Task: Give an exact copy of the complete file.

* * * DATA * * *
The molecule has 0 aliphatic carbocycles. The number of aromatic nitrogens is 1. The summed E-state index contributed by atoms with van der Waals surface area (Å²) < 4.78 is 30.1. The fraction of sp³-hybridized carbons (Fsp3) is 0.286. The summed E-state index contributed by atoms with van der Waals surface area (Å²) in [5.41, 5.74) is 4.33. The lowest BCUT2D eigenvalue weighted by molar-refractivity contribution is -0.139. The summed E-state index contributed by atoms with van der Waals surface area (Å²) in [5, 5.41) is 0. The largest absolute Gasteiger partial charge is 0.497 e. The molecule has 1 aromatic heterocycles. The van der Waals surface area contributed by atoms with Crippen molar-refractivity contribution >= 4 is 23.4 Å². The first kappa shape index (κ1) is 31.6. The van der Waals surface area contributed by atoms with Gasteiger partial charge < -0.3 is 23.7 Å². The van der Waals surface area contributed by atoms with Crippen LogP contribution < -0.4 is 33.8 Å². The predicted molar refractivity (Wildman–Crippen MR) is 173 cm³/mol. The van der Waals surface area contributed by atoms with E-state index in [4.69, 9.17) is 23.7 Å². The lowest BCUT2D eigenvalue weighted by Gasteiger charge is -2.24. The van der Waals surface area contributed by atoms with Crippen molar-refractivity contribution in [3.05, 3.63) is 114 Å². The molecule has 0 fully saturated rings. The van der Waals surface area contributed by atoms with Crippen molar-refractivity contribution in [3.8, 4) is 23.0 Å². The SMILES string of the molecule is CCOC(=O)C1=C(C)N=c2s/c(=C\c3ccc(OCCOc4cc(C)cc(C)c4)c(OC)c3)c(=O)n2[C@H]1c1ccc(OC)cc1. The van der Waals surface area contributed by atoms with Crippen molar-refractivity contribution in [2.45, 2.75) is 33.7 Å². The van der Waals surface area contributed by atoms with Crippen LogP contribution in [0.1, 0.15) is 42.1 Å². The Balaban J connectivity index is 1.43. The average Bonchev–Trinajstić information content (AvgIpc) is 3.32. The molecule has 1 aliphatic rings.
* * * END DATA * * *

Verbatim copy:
The molecule has 0 aliphatic carbocycles. The number of aromatic nitrogens is 1. The summed E-state index contributed by atoms with van der Waals surface area (Å²) < 4.78 is 30.1. The fraction of sp³-hybridized carbons (Fsp3) is 0.286. The summed E-state index contributed by atoms with van der Waals surface area (Å²) in [5.41, 5.74) is 4.33. The lowest BCUT2D eigenvalue weighted by molar-refractivity contribution is -0.139. The summed E-state index contributed by atoms with van der Waals surface area (Å²) in [5, 5.41) is 0. The largest absolute Gasteiger partial charge is 0.497 e. The molecule has 1 aromatic heterocycles. The van der Waals surface area contributed by atoms with Crippen molar-refractivity contribution >= 4 is 23.4 Å². The first kappa shape index (κ1) is 31.6. The van der Waals surface area contributed by atoms with Gasteiger partial charge < -0.3 is 23.7 Å². The van der Waals surface area contributed by atoms with Crippen LogP contribution < -0.4 is 33.8 Å². The predicted molar refractivity (Wildman–Crippen MR) is 173 cm³/mol. The van der Waals surface area contributed by atoms with E-state index in [4.69, 9.17) is 23.7 Å². The lowest BCUT2D eigenvalue weighted by Gasteiger charge is -2.24. The van der Waals surface area contributed by atoms with Crippen molar-refractivity contribution in [3.05, 3.63) is 114 Å². The molecule has 0 fully saturated rings. The van der Waals surface area contributed by atoms with Crippen molar-refractivity contribution in [3.8, 4) is 23.0 Å². The SMILES string of the molecule is CCOC(=O)C1=C(C)N=c2s/c(=C\c3ccc(OCCOc4cc(C)cc(C)c4)c(OC)c3)c(=O)n2[C@H]1c1ccc(OC)cc1. The van der Waals surface area contributed by atoms with Crippen molar-refractivity contribution in [2.45, 2.75) is 33.7 Å². The van der Waals surface area contributed by atoms with Crippen LogP contribution in [0.1, 0.15) is 42.1 Å². The Balaban J connectivity index is 1.43. The average Bonchev–Trinajstić information content (AvgIpc) is 3.32. The molecule has 1 aliphatic rings.